Cecilia “Cessie” Alfonso, MSW, ACSW, LCSW, is a nationally recognized expert in forensic social work, domestic violence and organizational development in the area of cultural competence and valuing diversity.  She is the founder and president of Alfonso Consultants, Inc. For the past 20 years, Alfonso Consultants, Inc. has provided social work and psychosocial assessments to the clients of civil and criminal attorneys throughout the United States, as well as internationally. As a mitigation specialist, she and her associates have conducted over 700 mitigation investigations since she began providing services.

Ms. Alfonso is a bilingual (Spanish speaking), bicultural (Afro-Puerto Rican-Cuban) social worker who has trained attorneys and professionals to appreciate and integrate into their practices and organizations the ethnic diversity and cultural aspects of their clients’ lives. She is also a nationally recognized domestic violence/battered woman’s expert who has appeared on national television and British Broadcasting Company (BBC) radio and is one of the few African Americans qualified as an expert in domestic violence in the State of New Jersey.  She has conducted training in domestic violence to professionals in the criminal justice system.

 

Ms. Alfonso has received the National Legal Aid and Defenders Association’s (NLADA) Life in the Balance Achievement Award for her pioneering work as a forensic social worker/mitigation specialist. In 2008 she was recognized by Governor Jon S. Corzine of New Jersey as a leading mitigation specialist who significantly contributed to the ultimate abolition of the Death Penalty in the State of New Jersey.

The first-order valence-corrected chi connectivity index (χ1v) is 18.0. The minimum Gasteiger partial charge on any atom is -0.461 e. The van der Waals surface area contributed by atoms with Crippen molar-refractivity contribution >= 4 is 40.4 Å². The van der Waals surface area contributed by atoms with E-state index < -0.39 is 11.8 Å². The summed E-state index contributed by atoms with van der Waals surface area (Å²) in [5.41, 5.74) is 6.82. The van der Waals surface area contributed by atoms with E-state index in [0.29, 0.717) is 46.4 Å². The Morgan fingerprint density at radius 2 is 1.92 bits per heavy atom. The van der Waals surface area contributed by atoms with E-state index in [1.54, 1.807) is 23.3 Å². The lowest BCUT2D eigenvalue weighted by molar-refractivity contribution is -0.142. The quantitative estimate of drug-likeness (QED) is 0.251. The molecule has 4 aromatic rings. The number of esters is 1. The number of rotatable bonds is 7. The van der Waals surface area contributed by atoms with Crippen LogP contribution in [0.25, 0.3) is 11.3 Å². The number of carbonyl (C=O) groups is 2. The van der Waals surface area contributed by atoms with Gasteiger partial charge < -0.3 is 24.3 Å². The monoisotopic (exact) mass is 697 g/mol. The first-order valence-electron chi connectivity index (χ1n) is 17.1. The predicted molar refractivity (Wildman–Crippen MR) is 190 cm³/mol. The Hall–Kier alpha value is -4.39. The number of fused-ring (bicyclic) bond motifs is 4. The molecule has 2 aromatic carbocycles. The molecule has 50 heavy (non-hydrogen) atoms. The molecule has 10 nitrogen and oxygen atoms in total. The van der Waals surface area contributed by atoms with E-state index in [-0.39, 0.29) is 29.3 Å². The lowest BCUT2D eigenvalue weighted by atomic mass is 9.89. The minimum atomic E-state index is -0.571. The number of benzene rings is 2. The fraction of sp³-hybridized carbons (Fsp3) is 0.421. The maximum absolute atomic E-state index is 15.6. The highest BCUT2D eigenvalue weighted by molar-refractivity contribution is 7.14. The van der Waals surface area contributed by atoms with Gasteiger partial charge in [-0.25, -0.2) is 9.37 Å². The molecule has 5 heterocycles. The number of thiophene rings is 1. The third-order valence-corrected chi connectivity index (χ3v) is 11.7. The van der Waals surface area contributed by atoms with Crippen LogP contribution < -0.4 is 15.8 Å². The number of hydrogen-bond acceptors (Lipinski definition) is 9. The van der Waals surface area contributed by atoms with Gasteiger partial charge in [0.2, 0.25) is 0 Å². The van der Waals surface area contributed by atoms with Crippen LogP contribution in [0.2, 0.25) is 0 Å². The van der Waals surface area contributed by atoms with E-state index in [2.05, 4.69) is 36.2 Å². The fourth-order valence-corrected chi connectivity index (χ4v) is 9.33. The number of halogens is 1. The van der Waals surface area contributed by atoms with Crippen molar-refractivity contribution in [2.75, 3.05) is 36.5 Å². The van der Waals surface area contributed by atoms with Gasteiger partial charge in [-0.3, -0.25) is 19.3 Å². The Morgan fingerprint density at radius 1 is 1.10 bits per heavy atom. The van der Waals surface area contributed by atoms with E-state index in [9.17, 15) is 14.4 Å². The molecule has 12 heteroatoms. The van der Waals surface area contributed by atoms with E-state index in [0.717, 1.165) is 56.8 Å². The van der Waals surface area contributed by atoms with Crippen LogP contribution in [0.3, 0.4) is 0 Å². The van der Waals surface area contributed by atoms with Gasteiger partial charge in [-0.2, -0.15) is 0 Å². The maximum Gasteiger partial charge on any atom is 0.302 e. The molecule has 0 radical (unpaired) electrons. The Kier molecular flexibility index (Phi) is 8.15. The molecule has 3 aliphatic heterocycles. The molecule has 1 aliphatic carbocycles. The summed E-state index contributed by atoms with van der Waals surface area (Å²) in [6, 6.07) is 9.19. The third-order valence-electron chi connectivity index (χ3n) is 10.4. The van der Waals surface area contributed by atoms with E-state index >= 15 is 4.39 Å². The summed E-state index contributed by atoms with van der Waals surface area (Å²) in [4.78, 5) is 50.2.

In 1987, Ms. Alfonso, along with her associate, Kathryn Bauer, wrote one of the first articles ever written that details how the social worker skill set can assist criminal attorneys in preparing and presenting the life history of their defendants facing the death penalty.  Ms. Alfonso has been qualified as an expert social worker and has testified in the penalty phase of capital cases in states such as Florida, Maryland, Pennsylvania and Kentucky. Her expertise has contributed to criminal defense attorneys obtaining life sentences for their clients.

 

Ms. Alfonso’s ability to educate attorneys on how to engage and defend individuals who are different from themselves in terms of race, class, gender and/or sexual orientation has enabled attorneys to communicate to the jurors why they should give their clients life as opposed to death.

 

Cecilia ” Cessie” Alfonso has received the following awards:

 

Recognition Award, First President of National Association of Sentencing Advocates and Mitigation Specialists (NASAMS), NASAMS 20th Anniversary Conference, March 2013

 

Life in the Balance Achievement Award – National Legal Aid and Defenders Association, March 2008

 

Recognition Award, presented by Governor Corzine of New Jersey – Leading mitigation specialist who significantly contributed to the ultimate abolition of the Death Penalty in the State of New Jersey, 2008

 

Mim George Award – National Association of Sentencing Advocates (founding member 1995), 2005